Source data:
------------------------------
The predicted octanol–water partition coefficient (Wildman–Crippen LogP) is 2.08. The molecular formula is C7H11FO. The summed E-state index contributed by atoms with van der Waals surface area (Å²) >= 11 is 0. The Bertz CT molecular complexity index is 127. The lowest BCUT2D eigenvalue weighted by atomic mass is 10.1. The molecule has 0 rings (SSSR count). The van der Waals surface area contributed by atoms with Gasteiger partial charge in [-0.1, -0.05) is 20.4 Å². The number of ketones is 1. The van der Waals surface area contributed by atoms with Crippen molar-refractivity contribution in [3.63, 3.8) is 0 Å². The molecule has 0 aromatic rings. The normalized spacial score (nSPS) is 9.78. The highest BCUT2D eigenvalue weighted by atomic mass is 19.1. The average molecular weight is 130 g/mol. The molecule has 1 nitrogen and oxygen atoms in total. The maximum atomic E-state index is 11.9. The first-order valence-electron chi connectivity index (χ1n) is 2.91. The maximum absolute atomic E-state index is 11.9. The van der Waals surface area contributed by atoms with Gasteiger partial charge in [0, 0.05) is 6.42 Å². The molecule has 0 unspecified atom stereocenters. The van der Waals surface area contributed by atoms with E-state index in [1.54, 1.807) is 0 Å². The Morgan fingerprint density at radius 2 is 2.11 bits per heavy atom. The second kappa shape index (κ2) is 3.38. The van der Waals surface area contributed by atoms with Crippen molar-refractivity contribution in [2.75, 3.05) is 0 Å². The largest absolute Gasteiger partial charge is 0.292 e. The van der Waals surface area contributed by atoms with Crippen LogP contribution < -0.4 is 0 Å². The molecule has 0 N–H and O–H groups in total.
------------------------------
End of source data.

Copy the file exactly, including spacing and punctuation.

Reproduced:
The predicted octanol–water partition coefficient (Wildman–Crippen LogP) is 2.08. The molecular formula is C7H11FO. The summed E-state index contributed by atoms with van der Waals surface area (Å²) >= 11 is 0. The Bertz CT molecular complexity index is 127. The lowest BCUT2D eigenvalue weighted by atomic mass is 10.1. The molecule has 0 rings (SSSR count). The van der Waals surface area contributed by atoms with Gasteiger partial charge in [-0.1, -0.05) is 20.4 Å². The number of ketones is 1. The van der Waals surface area contributed by atoms with Crippen molar-refractivity contribution in [3.63, 3.8) is 0 Å². The molecule has 0 aromatic rings. The normalized spacial score (nSPS) is 9.78. The highest BCUT2D eigenvalue weighted by atomic mass is 19.1. The average molecular weight is 130 g/mol. The molecule has 1 nitrogen and oxygen atoms in total. The maximum atomic E-state index is 11.9. The first-order valence-electron chi connectivity index (χ1n) is 2.91. The maximum absolute atomic E-state index is 11.9. The van der Waals surface area contributed by atoms with Gasteiger partial charge in [0, 0.05) is 6.42 Å². The molecule has 0 unspecified atom stereocenters. The van der Waals surface area contributed by atoms with E-state index in [1.54, 1.807) is 0 Å². The Morgan fingerprint density at radius 2 is 2.11 bits per heavy atom. The second kappa shape index (κ2) is 3.38. The van der Waals surface area contributed by atoms with Crippen molar-refractivity contribution in [2.75, 3.05) is 0 Å². The largest absolute Gasteiger partial charge is 0.292 e. The van der Waals surface area contributed by atoms with Crippen LogP contribution < -0.4 is 0 Å². The molecule has 0 N–H and O–H groups in total.